Hats created for famous names such as the Duchess of Sussex and Kate Moss have gone on show as part of a new exhibition in Brighton.
Created by milliner Stephen Jones OBE, the exhibition is entitled Stephen Jones Hats at The Royal Pavilion and runs between February 7 and June 9.
It has been seven years in the planning and showcases more than 160 pieces from the milliner’s 40-year career.
Kylie Minogue, Victoria Beckham and Mick Jagger
The exhibition is centred on an imaginary banquet in the opulent banqueting room of the palace, which was built for King George IV some 200 years ago.
There, visitors will find famous names – such as Kylie Minogue, Victoria Beckham and Mick Jagger – represented by a headpiece Jones created for them, or by a design they have worn.
Speaking just before the launch, Jones said that choosing the pieces to exhibit was ‘tricky’ but that the ‘most difficult thing’ in the banqueting room was deciding ‘who was going to sit next to who’.
“You know, would Rihanna get on with Lady Gaga? I don’t know if they know each other,” he said, jokingly.
Jennifer Lawrence and Diana, Princess of Wales
Designs worn by Princess Eugenie, actor Jennifer Lawrence and designer John Galliano also feature along with a replica of a 1980 creation made for Diana, Princess of Wales – then Lady Diana Spencer.
Jones is represented at the table by a black top hat, a hat he did not make but which his father Gordon wore when he married his mother in 1946.
“It’s so funny because people always think that top hats are an anachronism but actually I wear one quite often,” he said.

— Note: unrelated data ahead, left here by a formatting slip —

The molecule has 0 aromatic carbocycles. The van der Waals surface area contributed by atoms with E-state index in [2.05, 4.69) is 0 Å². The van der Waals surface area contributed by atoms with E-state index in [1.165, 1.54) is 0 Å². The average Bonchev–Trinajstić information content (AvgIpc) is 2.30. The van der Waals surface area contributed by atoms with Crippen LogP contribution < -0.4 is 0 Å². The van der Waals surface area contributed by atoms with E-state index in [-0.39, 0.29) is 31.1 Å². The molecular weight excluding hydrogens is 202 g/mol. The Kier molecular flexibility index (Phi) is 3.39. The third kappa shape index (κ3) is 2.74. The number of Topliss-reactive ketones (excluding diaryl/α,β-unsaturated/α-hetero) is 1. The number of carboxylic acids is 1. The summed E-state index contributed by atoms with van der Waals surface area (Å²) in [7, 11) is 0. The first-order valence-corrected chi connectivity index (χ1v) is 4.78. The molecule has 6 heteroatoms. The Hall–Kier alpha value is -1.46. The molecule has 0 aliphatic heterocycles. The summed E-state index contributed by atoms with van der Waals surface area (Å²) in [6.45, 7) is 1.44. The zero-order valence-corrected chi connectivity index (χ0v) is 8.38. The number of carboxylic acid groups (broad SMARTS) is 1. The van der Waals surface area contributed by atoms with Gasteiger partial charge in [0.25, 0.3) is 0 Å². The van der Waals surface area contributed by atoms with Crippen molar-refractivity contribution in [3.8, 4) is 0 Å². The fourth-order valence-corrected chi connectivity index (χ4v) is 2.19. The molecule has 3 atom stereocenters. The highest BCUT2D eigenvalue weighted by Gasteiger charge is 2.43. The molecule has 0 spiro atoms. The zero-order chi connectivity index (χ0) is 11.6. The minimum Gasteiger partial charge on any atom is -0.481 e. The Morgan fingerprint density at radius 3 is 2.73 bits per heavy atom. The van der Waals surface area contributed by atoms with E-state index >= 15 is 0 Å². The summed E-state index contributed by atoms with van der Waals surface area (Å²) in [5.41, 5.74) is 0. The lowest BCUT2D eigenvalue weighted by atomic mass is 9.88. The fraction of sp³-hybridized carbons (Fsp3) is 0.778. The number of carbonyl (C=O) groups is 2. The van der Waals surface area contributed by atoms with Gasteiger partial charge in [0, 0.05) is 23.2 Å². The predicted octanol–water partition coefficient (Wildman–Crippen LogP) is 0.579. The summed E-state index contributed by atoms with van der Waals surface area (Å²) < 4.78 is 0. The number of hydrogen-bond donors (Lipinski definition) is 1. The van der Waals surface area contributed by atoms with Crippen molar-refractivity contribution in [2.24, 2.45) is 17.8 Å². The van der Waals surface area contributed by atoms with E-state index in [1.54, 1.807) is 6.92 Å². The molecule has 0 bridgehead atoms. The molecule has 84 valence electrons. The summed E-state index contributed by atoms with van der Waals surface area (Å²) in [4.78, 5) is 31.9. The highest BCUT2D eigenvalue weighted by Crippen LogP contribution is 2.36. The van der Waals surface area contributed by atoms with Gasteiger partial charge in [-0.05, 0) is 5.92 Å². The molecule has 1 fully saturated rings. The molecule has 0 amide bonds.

Opposite Jones, visitors will find a new felt creation – a replica of a hat worn by King George IV that appears in a portrait from 1782.
Jones pointed out he has ‘sat’ King George IV next to Kate Moss.
“Well, she is a real funster, too,” he said. “And you know he loved a pretty girl.”
Designs inspired by The Royal Pavilion
In 2012, Jones looked to Brighton and the Royal Pavilion for inspiration for his Chinoiserie-on-Sea collection.
Pieces from that collection open the exhibition in the palace’s entrance hall and Jones said it is a ‘total honour’ to have hats that were inspired by a place displayed there.
In the music room, visitors will also see six headpieces Jones made for the 2015 exhibition China: Through the Looking Glass at the Metropolitan Museum Art, in New York, which were inspired by the Royal Pavilion’s interiors – four are displayed with gowns by Dior and all have been donated and are set to remain in the palace.
While Jones, 61, grew up in a seaside town, he says to him the idea of Brighton was that it was like the ‘Riviera or the Monte Carlo or something of Britain’.
He first visited the city when he was about 12 years old with his parents.
On seeing the Royal Pavilion then, he said: “I remember coming here but I actually don’t remember coming inside, but I remember the outside of it because I just thought it looked like something from, you know, a science fiction programme on TV, or something.”
In partnership with Harvey Nichols
The exhibition, which has been co-curated by Martin Pel of the Royal Pavilion and Museums, is running in partnership with department store Harvey Nichols and it will see Jones create a capsule collection for the retailer.
He said: “I’ve just started it, we’re working on it at the moment, because it’s released for Ascot and wedding season, so it’s for slightly later in the year.”
He added on the new pieces: “I think there’s going to be about 25 – obviously different colourways, and things like that. And of course some of them are inspired by Brighton – we’ve tried to give them a Brighton twist.”
Jones said all the hats on show ‘have got stories’.
Speaking of a fond memory of a white feathered helmet-style number that was worn by Boy George, he said: “He wore that the night of the wedding of Charles and Diana – the night before – and we went to a nightclub which is in Trafalgar Square and we came out at, you know, two in the morning and all these people in sleeping bags were all the way down and he was wearing that hat.
“I have no photographs of it but it was the most extraordinary experience.”
The exhibition is free to see with the normal Royal Pavilion admission. Visit brightonmuseums.org.uk for more information.